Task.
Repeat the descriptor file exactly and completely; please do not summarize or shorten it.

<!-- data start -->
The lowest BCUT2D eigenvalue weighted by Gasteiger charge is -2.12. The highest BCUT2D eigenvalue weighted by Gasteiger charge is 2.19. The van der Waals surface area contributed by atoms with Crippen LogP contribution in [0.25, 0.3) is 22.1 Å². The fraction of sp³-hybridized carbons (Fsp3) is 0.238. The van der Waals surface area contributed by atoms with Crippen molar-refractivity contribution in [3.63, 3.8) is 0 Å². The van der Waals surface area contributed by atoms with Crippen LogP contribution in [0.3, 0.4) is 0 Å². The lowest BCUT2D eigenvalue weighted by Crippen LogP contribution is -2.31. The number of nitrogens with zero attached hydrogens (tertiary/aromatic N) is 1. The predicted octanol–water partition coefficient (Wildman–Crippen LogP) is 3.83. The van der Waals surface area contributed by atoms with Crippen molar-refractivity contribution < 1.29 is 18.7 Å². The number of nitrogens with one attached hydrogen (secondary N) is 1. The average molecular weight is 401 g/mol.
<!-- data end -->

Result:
The lowest BCUT2D eigenvalue weighted by Gasteiger charge is -2.12. The highest BCUT2D eigenvalue weighted by Gasteiger charge is 2.19. The van der Waals surface area contributed by atoms with Crippen LogP contribution in [0.25, 0.3) is 22.1 Å². The fraction of sp³-hybridized carbons (Fsp3) is 0.238. The van der Waals surface area contributed by atoms with Crippen molar-refractivity contribution in [3.63, 3.8) is 0 Å². The van der Waals surface area contributed by atoms with Crippen LogP contribution in [0.3, 0.4) is 0 Å². The lowest BCUT2D eigenvalue weighted by Crippen LogP contribution is -2.31. The number of nitrogens with zero attached hydrogens (tertiary/aromatic N) is 1. The predicted octanol–water partition coefficient (Wildman–Crippen LogP) is 3.83. The van der Waals surface area contributed by atoms with Crippen molar-refractivity contribution < 1.29 is 18.7 Å². The number of nitrogens with one attached hydrogen (secondary N) is 1. The average molecular weight is 401 g/mol.